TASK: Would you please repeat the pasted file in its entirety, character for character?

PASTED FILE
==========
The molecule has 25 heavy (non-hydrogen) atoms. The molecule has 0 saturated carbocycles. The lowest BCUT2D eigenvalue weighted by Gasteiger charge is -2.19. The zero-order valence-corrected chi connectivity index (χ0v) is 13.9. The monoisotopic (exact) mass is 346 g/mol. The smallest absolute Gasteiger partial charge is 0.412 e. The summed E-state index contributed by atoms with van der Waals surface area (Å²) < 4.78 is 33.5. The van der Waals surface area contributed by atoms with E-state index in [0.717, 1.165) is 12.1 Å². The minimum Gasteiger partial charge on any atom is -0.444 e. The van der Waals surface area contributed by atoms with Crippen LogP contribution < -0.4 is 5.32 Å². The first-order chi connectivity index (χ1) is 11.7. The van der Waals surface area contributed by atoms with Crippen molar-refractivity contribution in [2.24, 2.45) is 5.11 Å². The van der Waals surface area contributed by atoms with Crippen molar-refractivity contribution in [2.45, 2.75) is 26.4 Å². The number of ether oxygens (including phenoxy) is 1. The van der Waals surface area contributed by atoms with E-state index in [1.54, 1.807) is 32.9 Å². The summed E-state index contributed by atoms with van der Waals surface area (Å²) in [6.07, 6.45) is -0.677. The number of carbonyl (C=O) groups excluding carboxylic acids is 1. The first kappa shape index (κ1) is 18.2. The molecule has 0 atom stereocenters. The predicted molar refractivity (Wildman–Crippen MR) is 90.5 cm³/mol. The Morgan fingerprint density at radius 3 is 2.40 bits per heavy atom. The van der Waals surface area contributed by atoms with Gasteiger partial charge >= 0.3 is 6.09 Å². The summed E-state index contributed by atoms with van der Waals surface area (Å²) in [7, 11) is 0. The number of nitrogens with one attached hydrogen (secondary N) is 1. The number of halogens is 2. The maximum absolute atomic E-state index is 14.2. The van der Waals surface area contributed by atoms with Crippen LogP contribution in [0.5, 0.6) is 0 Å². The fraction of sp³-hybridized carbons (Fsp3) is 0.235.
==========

The molecule has 25 heavy (non-hydrogen) atoms. The molecule has 0 saturated carbocycles. The lowest BCUT2D eigenvalue weighted by Gasteiger charge is -2.19. The zero-order valence-corrected chi connectivity index (χ0v) is 13.9. The monoisotopic (exact) mass is 346 g/mol. The smallest absolute Gasteiger partial charge is 0.412 e. The summed E-state index contributed by atoms with van der Waals surface area (Å²) < 4.78 is 33.5. The van der Waals surface area contributed by atoms with E-state index in [0.717, 1.165) is 12.1 Å². The minimum Gasteiger partial charge on any atom is -0.444 e. The van der Waals surface area contributed by atoms with Crippen LogP contribution < -0.4 is 5.32 Å². The first-order chi connectivity index (χ1) is 11.7. The van der Waals surface area contributed by atoms with Crippen molar-refractivity contribution in [2.24, 2.45) is 5.11 Å². The van der Waals surface area contributed by atoms with Crippen molar-refractivity contribution in [2.45, 2.75) is 26.4 Å². The number of ether oxygens (including phenoxy) is 1. The van der Waals surface area contributed by atoms with E-state index in [1.54, 1.807) is 32.9 Å². The summed E-state index contributed by atoms with van der Waals surface area (Å²) in [6.07, 6.45) is -0.677. The number of carbonyl (C=O) groups excluding carboxylic acids is 1. The first kappa shape index (κ1) is 18.2. The molecule has 0 atom stereocenters. The predicted molar refractivity (Wildman–Crippen MR) is 90.5 cm³/mol. The Morgan fingerprint density at radius 3 is 2.40 bits per heavy atom. The van der Waals surface area contributed by atoms with Gasteiger partial charge >= 0.3 is 6.09 Å². The summed E-state index contributed by atoms with van der Waals surface area (Å²) in [7, 11) is 0. The number of nitrogens with one attached hydrogen (secondary N) is 1. The number of halogens is 2. The maximum absolute atomic E-state index is 14.2. The van der Waals surface area contributed by atoms with Crippen LogP contribution in [0.5, 0.6) is 0 Å². The fraction of sp³-hybridized carbons (Fsp3) is 0.235.